Last Updated: Tuesday - 01/04/2011
November 26, 2001
Downey says faith has implications for politics
SPECIAL TO THE WCR
EDMONTON — If Catholics really believe what they say they believe, they cannot help but be political, said the president of Calgary's St. Mary's College.
The idea of being both Catholic and political deserves more attention than it gets, Dr. Terrence Downey told 200 Catholic school trustees and administrators at the annual meeting of the Alberta Catholic School Trustees' Association.
Downey has a doctorate in political science and has taught and written extensively on Catholic social teaching and Christian perspectives on politics.
"There are some, perhaps even many, who hold the view that we would be better off to avoid getting involved in political matters at all - that we should simply try to live a good life on our own terms and leave it at that.
"But the matter is not that simple. In fact, notwithstanding the intensive pressure in the public domain to separate the spiritual and the secular, being Catholic and being political are inseparable."
But it isn't easy, Downey said, particularly with the prevailing view in society that ethical and moral dimensions have no place in public policy debates.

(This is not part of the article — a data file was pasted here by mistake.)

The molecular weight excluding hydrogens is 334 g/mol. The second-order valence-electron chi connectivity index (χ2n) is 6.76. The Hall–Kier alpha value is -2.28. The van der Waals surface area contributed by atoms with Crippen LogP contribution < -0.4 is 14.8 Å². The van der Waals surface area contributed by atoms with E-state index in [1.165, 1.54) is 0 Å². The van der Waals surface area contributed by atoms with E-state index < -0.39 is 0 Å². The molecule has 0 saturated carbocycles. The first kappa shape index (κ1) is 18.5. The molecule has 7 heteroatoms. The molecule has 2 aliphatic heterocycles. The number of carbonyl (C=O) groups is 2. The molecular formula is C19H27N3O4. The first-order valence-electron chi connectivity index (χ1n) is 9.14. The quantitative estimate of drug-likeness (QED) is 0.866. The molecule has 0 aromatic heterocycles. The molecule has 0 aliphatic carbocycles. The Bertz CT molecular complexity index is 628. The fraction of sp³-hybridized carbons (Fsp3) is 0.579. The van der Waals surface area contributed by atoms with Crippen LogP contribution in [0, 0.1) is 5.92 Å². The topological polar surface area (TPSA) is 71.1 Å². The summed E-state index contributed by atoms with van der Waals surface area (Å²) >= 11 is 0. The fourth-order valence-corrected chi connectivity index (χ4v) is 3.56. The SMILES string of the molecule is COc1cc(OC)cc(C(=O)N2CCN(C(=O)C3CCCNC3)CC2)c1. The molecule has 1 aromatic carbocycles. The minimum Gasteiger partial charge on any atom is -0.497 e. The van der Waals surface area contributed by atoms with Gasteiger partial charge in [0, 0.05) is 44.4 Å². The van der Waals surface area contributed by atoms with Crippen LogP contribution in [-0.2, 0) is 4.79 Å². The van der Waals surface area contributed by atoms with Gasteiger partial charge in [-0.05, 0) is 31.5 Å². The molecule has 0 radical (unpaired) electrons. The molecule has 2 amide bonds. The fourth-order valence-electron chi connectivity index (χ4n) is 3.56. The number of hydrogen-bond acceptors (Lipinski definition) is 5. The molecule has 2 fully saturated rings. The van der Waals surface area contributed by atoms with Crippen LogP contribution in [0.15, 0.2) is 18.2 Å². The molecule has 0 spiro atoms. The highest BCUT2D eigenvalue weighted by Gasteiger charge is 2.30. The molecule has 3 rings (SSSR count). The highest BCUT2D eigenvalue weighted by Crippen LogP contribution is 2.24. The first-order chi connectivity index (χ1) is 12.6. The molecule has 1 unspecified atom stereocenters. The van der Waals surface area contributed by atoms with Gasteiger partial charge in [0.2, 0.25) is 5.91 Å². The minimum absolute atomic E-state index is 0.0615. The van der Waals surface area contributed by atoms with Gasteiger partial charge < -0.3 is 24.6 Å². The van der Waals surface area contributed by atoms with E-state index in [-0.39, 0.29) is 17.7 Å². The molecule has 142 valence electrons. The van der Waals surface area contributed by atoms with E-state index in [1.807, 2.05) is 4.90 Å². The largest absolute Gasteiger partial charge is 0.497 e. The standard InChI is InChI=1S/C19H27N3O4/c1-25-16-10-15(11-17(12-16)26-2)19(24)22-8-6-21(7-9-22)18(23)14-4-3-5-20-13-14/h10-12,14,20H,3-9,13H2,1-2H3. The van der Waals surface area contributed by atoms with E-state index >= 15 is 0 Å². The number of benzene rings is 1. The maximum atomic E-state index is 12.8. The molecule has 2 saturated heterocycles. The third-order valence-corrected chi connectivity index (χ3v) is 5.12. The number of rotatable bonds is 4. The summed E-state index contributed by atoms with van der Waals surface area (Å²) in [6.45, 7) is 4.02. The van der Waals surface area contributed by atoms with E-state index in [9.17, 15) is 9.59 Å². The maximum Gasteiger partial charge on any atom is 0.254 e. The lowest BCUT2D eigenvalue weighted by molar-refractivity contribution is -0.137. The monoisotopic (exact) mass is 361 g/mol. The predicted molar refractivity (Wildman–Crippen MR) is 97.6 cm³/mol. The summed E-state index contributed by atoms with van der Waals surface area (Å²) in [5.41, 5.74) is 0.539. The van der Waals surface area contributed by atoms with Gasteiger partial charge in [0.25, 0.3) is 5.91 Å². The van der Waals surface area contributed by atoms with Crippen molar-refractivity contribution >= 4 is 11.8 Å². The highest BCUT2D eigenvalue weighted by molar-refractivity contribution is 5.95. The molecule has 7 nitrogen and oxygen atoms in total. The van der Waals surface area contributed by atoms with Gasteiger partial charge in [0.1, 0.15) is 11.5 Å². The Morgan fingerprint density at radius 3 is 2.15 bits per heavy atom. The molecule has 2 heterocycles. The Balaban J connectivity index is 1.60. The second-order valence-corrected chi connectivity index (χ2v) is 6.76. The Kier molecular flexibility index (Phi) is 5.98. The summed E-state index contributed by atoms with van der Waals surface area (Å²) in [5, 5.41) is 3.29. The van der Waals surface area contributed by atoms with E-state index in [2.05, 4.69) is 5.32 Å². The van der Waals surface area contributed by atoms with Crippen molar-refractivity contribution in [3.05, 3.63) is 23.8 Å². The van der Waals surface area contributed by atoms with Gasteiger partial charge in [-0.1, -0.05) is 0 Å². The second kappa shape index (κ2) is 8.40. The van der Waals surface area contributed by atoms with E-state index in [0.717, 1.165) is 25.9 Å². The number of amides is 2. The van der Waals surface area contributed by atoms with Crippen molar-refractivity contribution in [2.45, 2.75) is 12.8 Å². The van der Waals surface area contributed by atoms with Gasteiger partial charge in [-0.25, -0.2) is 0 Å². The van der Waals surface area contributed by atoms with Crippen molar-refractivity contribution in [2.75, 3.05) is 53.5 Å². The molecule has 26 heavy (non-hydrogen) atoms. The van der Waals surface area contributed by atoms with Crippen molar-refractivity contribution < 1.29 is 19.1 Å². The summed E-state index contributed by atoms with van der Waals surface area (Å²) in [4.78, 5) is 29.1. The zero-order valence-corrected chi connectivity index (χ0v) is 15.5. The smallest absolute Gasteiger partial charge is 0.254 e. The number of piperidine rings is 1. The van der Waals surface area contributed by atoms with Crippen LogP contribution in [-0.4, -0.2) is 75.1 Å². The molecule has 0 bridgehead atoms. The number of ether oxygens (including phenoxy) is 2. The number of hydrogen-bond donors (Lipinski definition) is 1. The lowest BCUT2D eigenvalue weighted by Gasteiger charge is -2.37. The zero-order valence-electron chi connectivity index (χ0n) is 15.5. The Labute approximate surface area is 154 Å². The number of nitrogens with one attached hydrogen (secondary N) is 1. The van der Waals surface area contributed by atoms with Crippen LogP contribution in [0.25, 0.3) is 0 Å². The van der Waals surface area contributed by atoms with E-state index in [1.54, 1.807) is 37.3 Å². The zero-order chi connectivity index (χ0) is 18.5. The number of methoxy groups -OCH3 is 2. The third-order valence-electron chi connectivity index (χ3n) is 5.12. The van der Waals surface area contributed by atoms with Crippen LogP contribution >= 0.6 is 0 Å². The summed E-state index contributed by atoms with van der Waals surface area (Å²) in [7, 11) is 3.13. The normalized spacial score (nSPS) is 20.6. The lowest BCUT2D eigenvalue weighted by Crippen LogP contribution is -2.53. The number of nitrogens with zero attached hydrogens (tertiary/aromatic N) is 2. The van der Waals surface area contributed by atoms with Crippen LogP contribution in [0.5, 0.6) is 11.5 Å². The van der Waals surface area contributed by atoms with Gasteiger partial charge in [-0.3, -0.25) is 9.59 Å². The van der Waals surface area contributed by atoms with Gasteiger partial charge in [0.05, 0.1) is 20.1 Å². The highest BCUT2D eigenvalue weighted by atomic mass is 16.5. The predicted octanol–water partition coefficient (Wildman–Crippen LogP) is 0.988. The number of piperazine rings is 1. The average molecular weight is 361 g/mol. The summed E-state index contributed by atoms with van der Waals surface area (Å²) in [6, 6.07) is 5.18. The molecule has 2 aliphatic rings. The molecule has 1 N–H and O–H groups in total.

"Many of us have accepted that, and have allowed ourselves to be relegated to the sidelines in some of the great debates that have taken place in our society, in the last couple of decades in particular.
"And many of us have been seduced to stand idly by as the interests of the politically and economically powerful have been enshrined in public policies that bear little relationship to Catholic teachings on the inherent dignities that define each one of us."
Downey said politics is not about the allocation of scarce resources, as it has traditionally been described, but is really about the allocation of values.
Public service is a noble calling, Downey told trustees, and they should not be embarrassed about being referred to as politicians.
Catholic schools have a specific mandate to be a "sign of contradiction" to the prevailing order, Downey said. They also have an obligation to consistently challenge us to do things differently, to be better people and to build the kingdom by working for a more virtuous society.
As Christians we must recognize that those who benefit have an obligation to care for those who don't.
"There are people in every educational system that instill in students a sense of moral, ethical and spiritual dimension," Downey added.
"But only Catholic schools have a particular obligation to consider these dimensions in the quest for understanding, and it is this quality that underlines the crucial role of Catholic education in this day and age."
It's the role of the trustee to ensure that crucial role continues, Downey said. He told the WCR that constitutional protection won't be sufficient unless Catholic schools can prove they're worth having.
"The constitutional protection is there - but you have to continually earn it. Catholic schools have to show that they're valuable to society, that they're a good thing to have. That's the best protection they can have."
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